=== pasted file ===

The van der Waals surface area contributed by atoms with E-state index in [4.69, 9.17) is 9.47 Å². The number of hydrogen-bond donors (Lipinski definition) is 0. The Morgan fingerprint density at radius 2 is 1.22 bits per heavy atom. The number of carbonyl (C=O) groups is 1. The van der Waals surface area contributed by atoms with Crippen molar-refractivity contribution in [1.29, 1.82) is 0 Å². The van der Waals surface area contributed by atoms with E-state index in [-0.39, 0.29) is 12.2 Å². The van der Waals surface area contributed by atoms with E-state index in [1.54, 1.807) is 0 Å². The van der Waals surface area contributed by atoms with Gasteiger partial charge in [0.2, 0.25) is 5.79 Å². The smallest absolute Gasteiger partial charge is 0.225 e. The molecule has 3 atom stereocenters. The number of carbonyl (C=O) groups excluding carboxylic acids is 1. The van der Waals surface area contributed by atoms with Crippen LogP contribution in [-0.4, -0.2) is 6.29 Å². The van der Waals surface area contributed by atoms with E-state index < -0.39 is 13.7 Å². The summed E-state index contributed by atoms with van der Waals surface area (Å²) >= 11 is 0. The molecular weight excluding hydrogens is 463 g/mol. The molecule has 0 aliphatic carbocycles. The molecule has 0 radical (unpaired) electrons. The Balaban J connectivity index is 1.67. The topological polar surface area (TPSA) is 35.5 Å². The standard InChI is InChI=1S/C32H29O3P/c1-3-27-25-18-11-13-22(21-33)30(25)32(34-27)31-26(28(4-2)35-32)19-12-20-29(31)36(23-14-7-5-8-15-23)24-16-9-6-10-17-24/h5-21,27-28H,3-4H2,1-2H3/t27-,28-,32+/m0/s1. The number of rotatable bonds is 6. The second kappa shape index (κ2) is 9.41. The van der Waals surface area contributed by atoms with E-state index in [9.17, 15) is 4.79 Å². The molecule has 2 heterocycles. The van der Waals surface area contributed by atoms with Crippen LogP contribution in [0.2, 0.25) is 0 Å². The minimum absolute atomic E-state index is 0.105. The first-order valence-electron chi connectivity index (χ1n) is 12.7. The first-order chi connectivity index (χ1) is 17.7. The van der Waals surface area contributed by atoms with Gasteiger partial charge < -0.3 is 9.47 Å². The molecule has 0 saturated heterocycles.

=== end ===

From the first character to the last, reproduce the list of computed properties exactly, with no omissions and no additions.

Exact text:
The van der Waals surface area contributed by atoms with E-state index in [4.69, 9.17) is 9.47 Å². The number of hydrogen-bond donors (Lipinski definition) is 0. The Morgan fingerprint density at radius 2 is 1.22 bits per heavy atom. The number of carbonyl (C=O) groups is 1. The van der Waals surface area contributed by atoms with Crippen molar-refractivity contribution in [1.29, 1.82) is 0 Å². The van der Waals surface area contributed by atoms with E-state index in [-0.39, 0.29) is 12.2 Å². The van der Waals surface area contributed by atoms with E-state index in [1.54, 1.807) is 0 Å². The van der Waals surface area contributed by atoms with Gasteiger partial charge in [0.2, 0.25) is 5.79 Å². The smallest absolute Gasteiger partial charge is 0.225 e. The molecule has 3 atom stereocenters. The number of carbonyl (C=O) groups excluding carboxylic acids is 1. The van der Waals surface area contributed by atoms with Crippen LogP contribution in [-0.4, -0.2) is 6.29 Å². The van der Waals surface area contributed by atoms with E-state index < -0.39 is 13.7 Å². The summed E-state index contributed by atoms with van der Waals surface area (Å²) >= 11 is 0. The molecular weight excluding hydrogens is 463 g/mol. The molecule has 0 aliphatic carbocycles. The molecule has 0 radical (unpaired) electrons. The Balaban J connectivity index is 1.67. The topological polar surface area (TPSA) is 35.5 Å². The standard InChI is InChI=1S/C32H29O3P/c1-3-27-25-18-11-13-22(21-33)30(25)32(34-27)31-26(28(4-2)35-32)19-12-20-29(31)36(23-14-7-5-8-15-23)24-16-9-6-10-17-24/h5-21,27-28H,3-4H2,1-2H3/t27-,28-,32+/m0/s1. The number of rotatable bonds is 6. The second kappa shape index (κ2) is 9.41. The van der Waals surface area contributed by atoms with E-state index in [9.17, 15) is 4.79 Å². The molecule has 2 heterocycles. The van der Waals surface area contributed by atoms with Crippen LogP contribution in [0.2, 0.25) is 0 Å². The minimum absolute atomic E-state index is 0.105. The first-order valence-electron chi connectivity index (χ1n) is 12.7. The first-order chi connectivity index (χ1) is 17.7. The van der Waals surface area contributed by atoms with Gasteiger partial charge < -0.3 is 9.47 Å². The molecule has 0 saturated heterocycles.